Location-based social network Public App, which was launched by English news aggregator Inshorts last year, said Wednesday it has raised $35 million (around Rs 258 crore) from three investors.
The investors include a new fund floated by former Tiger Global executive Lee Fixel. This marks the first investment in India by Addition, which Fixel floated earlier this year after quitting Tiger Global.
Fixel is known in India mostly for leading Tiger Global’s investment in online retailer Flipkart.
The two other investors who backed Public App are SIG Global, operated by US-based quantitative trading firm Susquehanna International Group; and Tanglin Venture Partners, a venture capital fund floated by former Tiger Global executives Ravi Venkatesh and Edwina Yeo.
Public App said in a statement it will use the funds to grow its content offerings and for hiring. It will also use the funds to upgrade its technology.
In January, Public App had said that it had registered 10 million users within six months of its beta launch. The app allows people to record and share whatever is happening around them in various vernacular languages including Hindi, Bengali, Punjabi, Telugu, Tamil, Kannada, Malayalam, Odia, Assamese, Gujarati and Marathi.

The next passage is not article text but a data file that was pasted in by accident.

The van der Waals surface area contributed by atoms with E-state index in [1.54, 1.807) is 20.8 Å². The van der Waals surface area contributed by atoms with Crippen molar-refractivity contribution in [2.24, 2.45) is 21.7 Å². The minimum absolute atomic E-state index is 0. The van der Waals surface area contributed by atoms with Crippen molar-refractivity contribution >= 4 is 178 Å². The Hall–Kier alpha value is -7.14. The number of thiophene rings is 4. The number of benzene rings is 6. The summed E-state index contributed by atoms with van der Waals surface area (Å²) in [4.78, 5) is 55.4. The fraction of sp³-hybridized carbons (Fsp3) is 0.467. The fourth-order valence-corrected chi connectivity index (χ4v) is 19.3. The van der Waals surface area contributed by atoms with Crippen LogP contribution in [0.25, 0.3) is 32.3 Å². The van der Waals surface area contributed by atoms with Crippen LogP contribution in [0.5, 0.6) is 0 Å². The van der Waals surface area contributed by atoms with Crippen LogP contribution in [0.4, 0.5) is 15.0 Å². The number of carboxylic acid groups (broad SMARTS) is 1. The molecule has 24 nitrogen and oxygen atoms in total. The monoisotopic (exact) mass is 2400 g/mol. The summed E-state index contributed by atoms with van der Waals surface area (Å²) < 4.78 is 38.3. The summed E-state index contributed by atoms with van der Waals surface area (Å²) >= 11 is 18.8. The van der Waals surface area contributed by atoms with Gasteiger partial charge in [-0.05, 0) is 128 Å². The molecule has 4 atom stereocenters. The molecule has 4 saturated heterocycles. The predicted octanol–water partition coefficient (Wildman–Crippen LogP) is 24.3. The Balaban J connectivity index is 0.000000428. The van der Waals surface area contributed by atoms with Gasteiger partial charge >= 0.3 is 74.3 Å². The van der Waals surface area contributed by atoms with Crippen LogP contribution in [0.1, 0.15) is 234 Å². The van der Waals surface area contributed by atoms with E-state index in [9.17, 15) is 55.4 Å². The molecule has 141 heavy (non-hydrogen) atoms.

Azhar Iqubal, founder and CEO of Public App, said the app currently has more than 50 million active users. Over one million videos are being created every month on the app.
Noida-based Inshorts had last raised $5 million from existing investor Tiger Global in a bridge round of funding in 2017.
Inshorts was started in 2013 by Deepit Purkayastha, an IIT Kharagpur dropout, along with IIT Delhi dropouts Iqubal and Anunay Arunav. It secured a seed round of funding in June 2014.
The broader social network and content creation platforms have been attracting a lot of interest from investors as they seek to tap into people from smaller cities primarily engaged on the internet in their vernacular languages.
Just last week, Twitter-backed ShareChat raised $40 million in a pre-Series E funding round from a clutch of investors to boost its short video platform Moj.
Earlier this year, artificial intelligence-based vernacular content startup Instoried received funding from US-based venture capital firm SOSV and its Chinese arm Chinaccelerator.